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Acute mediastinitis: evaluation of clinical risk factors for death in surgically treated patients


  • S. Jabłoński MD, PhD; M. Brocki PhD; J. Kordiak MD, PhD; P. Misiak MD, PhD; A. Terlecki MD, PhD; M. Kozakiewicz PhD.


Dr Sławomir Jabłoński, Department of Thoracic Surgery, General and Oncological Surgery, Medical University of Lodz, 113 Żeromskiego Street, 90-547 Łódź, Poland. Email:



Acute mediastinitis (AM) is the most lethal form of infection within the thorax. The authors of this study, using statistical tools, made an attempt to determine the most important clinical risk factors in retrospective material of patients treated surgically due to AM.


A total of 44 consecutive patients with AM were subjected to surgery. The aetiology was differentiated: iatrogenic (19), traumatic (11), descending mediastinitis (9) and neoplastic (5). A statistical analysis was performed using chi-square test with Yates correction and analysis of variance test to investigate the correlation between mortality and selected risk factors such as age, gender, aetiology, microbiology, delay between the diagnosis and surgery, coexisting diseases and the kind and number of post-operative complications.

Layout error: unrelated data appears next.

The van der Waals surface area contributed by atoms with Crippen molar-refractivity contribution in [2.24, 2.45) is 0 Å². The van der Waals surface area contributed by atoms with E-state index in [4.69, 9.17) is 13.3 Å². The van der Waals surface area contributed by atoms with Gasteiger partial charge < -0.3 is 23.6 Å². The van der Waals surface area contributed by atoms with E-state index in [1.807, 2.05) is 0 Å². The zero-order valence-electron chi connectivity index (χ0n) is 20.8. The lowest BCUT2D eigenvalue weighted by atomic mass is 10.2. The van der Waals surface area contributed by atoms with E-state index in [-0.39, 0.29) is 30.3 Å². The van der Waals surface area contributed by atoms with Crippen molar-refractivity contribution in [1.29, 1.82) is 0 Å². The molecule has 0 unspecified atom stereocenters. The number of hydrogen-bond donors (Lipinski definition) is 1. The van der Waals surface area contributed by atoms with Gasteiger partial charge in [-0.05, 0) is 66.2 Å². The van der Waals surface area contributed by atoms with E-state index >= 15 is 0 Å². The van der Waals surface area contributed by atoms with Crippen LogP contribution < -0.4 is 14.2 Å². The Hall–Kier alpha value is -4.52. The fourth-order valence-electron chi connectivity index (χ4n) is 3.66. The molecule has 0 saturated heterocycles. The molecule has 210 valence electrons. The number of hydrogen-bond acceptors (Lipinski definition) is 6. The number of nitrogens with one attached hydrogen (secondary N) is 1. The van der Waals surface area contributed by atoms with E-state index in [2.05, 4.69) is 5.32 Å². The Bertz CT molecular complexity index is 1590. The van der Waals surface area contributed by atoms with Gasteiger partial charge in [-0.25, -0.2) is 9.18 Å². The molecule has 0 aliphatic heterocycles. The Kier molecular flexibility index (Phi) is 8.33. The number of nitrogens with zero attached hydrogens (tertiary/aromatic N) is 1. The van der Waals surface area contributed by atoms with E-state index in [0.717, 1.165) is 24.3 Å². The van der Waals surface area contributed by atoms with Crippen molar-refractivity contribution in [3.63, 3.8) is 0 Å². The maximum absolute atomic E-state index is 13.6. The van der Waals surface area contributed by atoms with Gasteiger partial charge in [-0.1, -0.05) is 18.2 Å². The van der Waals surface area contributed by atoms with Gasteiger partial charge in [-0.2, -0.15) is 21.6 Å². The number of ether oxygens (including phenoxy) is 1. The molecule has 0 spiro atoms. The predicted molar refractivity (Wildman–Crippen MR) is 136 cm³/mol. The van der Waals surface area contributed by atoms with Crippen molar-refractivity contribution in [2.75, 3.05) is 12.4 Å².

The general death rate was 31.82%. Aetiology was associated with mortality: neoplastic (100%), descending (33.3%), iatrogenic (26.3%) and post-traumatic (9.1%). The following types of bacteria were isolated: aerobes (65.9%), anaerobes (25%) and mixed flora (9.1%). The prognosis was not related to age, gender or the kind of the pathogen. The risk of death increased depending on the number of preoperative co-morbidities (P = 0.0446), particularly on the occurrence of a neoplasm (P = 0.0104). Early qualification for surgery (<24 h) resulted in lower death rate (P = 0.085). Manifestation of more than two post-operative complications (P = 0.0007) should be listed as one of the most negative risk factors.


The knowledge of negative prognostic factors can appear to be a crucial tool enabling one to work out a better therapeutic strategy for high-risk patients with AM.